|کد مقاله||کد نشریه||سال انتشار||مقاله انگلیسی||ترجمه فارسی||نسخه تمام متن|
|343540||617182||2015||8 صفحه PDF||سفارش دهید||دانلود رایگان|
• Space and place can be used as concepts related to boundary and freedom in dance/movement therapy, physically and psychologically.
• Childhood sexual abuse survivors could develop sense of security and appropriate boundary with the concept of space and kinesphere.
• Through establishing a sense of anchor with the ground, participants were willing to explore the freedom that could be managed and controlled by them.
• Dance/movement therapy could help CSA survivors reduce distress and lessen psychological attachment.
Little research on dance/movement therapy (DMT) programs for childhood sexual abuse survivors has been reported. This paper presents the results of a DMT program designed to address the adaptive issue of building healthy relationships with the self and others among Chinese childhood sexual abuse (CSA) survivors. The program emphasizes development of a sense of security and the setting of appropriate boundaries, along with the concepts of place and space. Twenty-five female Chinese CSA survivors (age range 25-52 years) attended a five-session two-hour weekly DMT program in Hong Kong. The General Health Questionnaire (GHQ), Courtauld Emotional Control Scale, Rosenberg Self-Esteem Scale (RSES), and Stagnation Scale (SS) were administered before (T0), after (T1), and five weeks after the sessions (T2) to measure the program's potential effects. Qualitative feedback was also collected from the participants to better understand their experiences during the program. Analysis of the quantitative data showed changes with small effect sizes in the GHQ, RSES, and Overattachment subscale of the SS but no changes reached statistical significance. The qualitative feedback from the participants demonstrated the program's positive effects to be related primarily to its therapeutic elements. Participants reported finding their inner rhythm and space, developing greater awareness of personal boundaries, enhanced understanding of relationships, and hopes for a better future. Introducing and exploring the concepts of place and space in the DMT program not only provided the participating CSA survivors with a concrete and direct bodily experience but also helped them to articulate physical experiences with a sense of security, freedom, and boundaries. Further investigation with a more rigorous research design and a larger sample size is warranted.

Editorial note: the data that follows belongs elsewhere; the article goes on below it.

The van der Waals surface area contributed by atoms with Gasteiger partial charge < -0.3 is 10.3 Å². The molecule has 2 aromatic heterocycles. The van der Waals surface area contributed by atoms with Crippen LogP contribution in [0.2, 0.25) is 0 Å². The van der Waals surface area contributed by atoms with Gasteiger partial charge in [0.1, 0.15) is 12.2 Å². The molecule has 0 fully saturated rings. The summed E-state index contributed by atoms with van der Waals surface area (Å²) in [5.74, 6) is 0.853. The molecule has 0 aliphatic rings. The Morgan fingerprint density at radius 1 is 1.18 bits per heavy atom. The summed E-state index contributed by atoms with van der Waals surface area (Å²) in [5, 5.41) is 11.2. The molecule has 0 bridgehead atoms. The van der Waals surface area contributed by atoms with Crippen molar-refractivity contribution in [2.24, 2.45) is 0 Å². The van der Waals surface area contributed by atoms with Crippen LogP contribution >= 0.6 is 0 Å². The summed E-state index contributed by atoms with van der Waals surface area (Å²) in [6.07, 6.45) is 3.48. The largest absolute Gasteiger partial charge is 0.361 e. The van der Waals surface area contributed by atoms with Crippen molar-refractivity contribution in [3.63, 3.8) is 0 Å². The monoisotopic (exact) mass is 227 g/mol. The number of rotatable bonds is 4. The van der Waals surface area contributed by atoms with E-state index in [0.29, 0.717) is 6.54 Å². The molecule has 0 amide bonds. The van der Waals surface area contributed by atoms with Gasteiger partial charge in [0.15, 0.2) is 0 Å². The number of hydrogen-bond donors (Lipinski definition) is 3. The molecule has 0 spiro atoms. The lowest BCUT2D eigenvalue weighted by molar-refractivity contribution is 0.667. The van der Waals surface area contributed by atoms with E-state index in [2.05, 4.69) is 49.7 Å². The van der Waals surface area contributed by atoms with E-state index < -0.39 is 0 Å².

Journal: The Arts in Psychotherapy - Volume 46, November 2015, Pages 9–16